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Virginia Gov. Ralph Northam made confusing comments in 2019 about abortions when a mother is about to go into labor, but this Facebook post overreaches by claiming that killing newborns is legal in that state.
Virginia Gov. Ralph Northam worked as a doctor before he was elected to helm the Commonwealth, and it’s not hard to find photos of him online wearing a stethoscope around his neck.
One such picture shared on social media features text on top criticizing the state.
"Thanks Virginia," it says. "OK to kill babies once born."
This post was flagged as part of Facebook’s efforts to combat false news and misinformation on its News Feed. (Read more about our partnership with Facebook.)
One account that posted the image also links to a Jan. 30, 2019, National Review article with this headline: "Virginia governor defends letting infants die."
It is not legal to kill babies once born in Virginia. That is a felony.
But here’s what you need to know about the late-term abortion debate in the state.
That story cites a radio interview Northam did with the station WTOP, after a Jan. 29, 2019, committee hearing on proposed legislation that would loosen restrictions on late-term abortions. The bill was introduced by Kathy Tran, a Democatic delegate to the state House, and during the hearing she fielded questions from Todd Gilbert, a Republican delegate.
"How late in the third trimester could a physician perform an abortion if he indicated it would impair the mental health of the woman?" Gilbert asked.
"Through the third trimester," Tran said. "The third trimester goes all the way up to 40 weeks."
"Where it’s obvious that the woman is about to give birth, would that still be a point at which she could request an abortion if she was so certified? She’s dilating," he said.
"My bill would allow that," Tran said.
The next day, Northam appeared on the radio show. Reporter Julie Carey asked him this question:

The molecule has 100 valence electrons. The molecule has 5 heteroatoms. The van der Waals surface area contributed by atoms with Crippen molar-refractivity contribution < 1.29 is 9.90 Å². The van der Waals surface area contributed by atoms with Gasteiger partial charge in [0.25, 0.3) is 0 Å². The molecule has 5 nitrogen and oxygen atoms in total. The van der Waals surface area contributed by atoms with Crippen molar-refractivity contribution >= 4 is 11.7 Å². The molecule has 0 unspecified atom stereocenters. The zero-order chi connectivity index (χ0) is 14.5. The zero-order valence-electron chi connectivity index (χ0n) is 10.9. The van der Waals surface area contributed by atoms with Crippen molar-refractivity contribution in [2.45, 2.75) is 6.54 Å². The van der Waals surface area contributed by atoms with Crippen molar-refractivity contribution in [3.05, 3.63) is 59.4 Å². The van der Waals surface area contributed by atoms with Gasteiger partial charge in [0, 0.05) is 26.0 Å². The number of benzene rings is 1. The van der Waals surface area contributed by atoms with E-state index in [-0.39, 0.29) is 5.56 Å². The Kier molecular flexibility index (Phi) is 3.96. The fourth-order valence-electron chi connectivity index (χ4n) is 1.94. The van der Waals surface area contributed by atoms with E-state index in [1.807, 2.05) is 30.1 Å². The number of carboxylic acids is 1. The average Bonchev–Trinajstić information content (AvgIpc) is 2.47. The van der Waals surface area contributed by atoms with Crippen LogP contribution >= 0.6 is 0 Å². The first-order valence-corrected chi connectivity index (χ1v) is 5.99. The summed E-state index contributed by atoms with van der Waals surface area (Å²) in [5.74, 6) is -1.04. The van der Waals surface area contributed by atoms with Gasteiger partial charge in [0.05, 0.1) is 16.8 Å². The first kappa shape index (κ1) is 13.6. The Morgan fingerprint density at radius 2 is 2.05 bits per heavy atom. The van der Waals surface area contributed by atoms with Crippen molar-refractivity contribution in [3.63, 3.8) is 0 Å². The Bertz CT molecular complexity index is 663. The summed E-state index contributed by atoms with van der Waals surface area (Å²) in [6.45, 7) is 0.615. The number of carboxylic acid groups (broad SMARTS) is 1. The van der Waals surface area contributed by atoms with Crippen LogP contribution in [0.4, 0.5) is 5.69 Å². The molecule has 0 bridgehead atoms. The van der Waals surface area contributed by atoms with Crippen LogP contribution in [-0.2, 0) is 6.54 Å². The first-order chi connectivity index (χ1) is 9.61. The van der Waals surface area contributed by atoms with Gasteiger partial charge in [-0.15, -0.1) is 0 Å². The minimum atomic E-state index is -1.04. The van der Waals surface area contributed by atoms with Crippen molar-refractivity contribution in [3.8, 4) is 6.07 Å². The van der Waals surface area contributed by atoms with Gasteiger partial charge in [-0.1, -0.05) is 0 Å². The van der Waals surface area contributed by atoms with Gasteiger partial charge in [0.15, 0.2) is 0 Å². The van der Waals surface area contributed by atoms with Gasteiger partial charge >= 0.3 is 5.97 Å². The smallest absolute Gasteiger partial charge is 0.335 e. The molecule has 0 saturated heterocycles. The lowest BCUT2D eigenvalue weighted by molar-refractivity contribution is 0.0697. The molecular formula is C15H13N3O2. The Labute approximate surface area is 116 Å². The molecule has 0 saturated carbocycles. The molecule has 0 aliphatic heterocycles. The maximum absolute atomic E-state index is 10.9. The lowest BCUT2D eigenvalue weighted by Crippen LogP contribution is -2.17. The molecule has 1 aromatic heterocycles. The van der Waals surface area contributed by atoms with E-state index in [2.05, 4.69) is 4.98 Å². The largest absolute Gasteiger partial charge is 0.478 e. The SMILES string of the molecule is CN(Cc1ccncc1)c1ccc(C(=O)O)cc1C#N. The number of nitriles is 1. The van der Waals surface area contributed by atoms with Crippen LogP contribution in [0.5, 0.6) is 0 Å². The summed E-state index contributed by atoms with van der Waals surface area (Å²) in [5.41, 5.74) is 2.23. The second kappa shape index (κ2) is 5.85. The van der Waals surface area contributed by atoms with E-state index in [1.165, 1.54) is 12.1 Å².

"There was a very contentious committee hearing yesterday, when Fairfax County delegate Kathy Tran made her case for lifting restrictions on third-trimester abortions as well as other restrictions now in place, and she was pressed by a Republican delegate about whether her bill would permit an abortion even as a woman is essentially dilating, ready to give birth, and she answered that it would permit an abortion at that stage of labor. Do you support her measure? And explain her answer."
Northam said he couldn’t speak for Tran but that the situation illustrates why such decisions should be made by physicians and parents.
"When we talk about third-trimester abortions, these are done with the consent of obviously the mother, with the consent of the physician — more than one physician, by the way — and it’s done in cases where there are severe deformities, there may be a fetus that is nonviable," he said.
"So in this particular example, if a mother’s in labor, I can tell you exactly what would happen. The infant would be delivered, the infant would be kept comfortable, the infant would be resuscitated if that’s what the mother and family desired, and then a discussion would ensue between the physicians and the mother," he said. "So I think this was really blown out of proportion but again, we want the government not to be involved in these types of decisions. We want the decisions to be made by the mothers and the providers, and this is why legislators … most of whom are men, shouldn’t be telling a woman what she should and shouldn’t be doing with her body."